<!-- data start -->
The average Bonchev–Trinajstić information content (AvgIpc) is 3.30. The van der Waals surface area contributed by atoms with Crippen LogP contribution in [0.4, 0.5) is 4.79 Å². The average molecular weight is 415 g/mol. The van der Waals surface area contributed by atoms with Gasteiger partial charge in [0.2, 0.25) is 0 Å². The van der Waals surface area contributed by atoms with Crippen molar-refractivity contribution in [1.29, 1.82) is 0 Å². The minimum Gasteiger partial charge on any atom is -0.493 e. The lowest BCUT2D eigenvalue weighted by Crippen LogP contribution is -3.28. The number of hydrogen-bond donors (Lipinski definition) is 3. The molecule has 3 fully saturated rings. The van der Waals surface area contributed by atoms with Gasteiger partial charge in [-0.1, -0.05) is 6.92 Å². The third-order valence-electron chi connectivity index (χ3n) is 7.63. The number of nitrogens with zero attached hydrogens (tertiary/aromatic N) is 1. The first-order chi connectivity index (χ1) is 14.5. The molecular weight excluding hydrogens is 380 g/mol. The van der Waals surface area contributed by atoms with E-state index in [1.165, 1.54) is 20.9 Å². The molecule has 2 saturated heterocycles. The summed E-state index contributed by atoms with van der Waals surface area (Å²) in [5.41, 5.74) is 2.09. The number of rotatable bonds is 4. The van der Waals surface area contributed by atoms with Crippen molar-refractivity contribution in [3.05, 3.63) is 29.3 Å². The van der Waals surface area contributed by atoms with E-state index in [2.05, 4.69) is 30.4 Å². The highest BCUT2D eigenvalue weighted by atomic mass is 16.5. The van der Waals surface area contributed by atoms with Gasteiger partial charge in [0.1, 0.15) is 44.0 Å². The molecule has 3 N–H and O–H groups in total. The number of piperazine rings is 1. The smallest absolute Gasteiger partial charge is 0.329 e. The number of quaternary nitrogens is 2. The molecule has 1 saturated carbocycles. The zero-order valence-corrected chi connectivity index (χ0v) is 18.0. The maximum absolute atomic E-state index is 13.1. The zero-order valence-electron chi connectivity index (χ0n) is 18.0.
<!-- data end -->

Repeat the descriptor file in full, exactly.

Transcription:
The average Bonchev–Trinajstić information content (AvgIpc) is 3.30. The van der Waals surface area contributed by atoms with Crippen LogP contribution in [0.4, 0.5) is 4.79 Å². The average molecular weight is 415 g/mol. The van der Waals surface area contributed by atoms with Gasteiger partial charge in [0.2, 0.25) is 0 Å². The van der Waals surface area contributed by atoms with Crippen molar-refractivity contribution in [1.29, 1.82) is 0 Å². The minimum Gasteiger partial charge on any atom is -0.493 e. The lowest BCUT2D eigenvalue weighted by Crippen LogP contribution is -3.28. The number of hydrogen-bond donors (Lipinski definition) is 3. The molecule has 3 fully saturated rings. The van der Waals surface area contributed by atoms with Gasteiger partial charge in [-0.1, -0.05) is 6.92 Å². The third-order valence-electron chi connectivity index (χ3n) is 7.63. The number of nitrogens with zero attached hydrogens (tertiary/aromatic N) is 1. The first-order chi connectivity index (χ1) is 14.5. The molecular weight excluding hydrogens is 380 g/mol. The van der Waals surface area contributed by atoms with E-state index in [1.165, 1.54) is 20.9 Å². The molecule has 2 saturated heterocycles. The summed E-state index contributed by atoms with van der Waals surface area (Å²) in [5.41, 5.74) is 2.09. The number of rotatable bonds is 4. The van der Waals surface area contributed by atoms with Crippen molar-refractivity contribution in [3.05, 3.63) is 29.3 Å². The van der Waals surface area contributed by atoms with E-state index in [2.05, 4.69) is 30.4 Å². The highest BCUT2D eigenvalue weighted by atomic mass is 16.5. The van der Waals surface area contributed by atoms with Gasteiger partial charge in [0.1, 0.15) is 44.0 Å². The molecule has 3 N–H and O–H groups in total. The number of piperazine rings is 1. The smallest absolute Gasteiger partial charge is 0.329 e. The number of quaternary nitrogens is 2. The molecule has 1 saturated carbocycles. The zero-order valence-corrected chi connectivity index (χ0v) is 18.0. The maximum absolute atomic E-state index is 13.1. The zero-order valence-electron chi connectivity index (χ0n) is 18.0.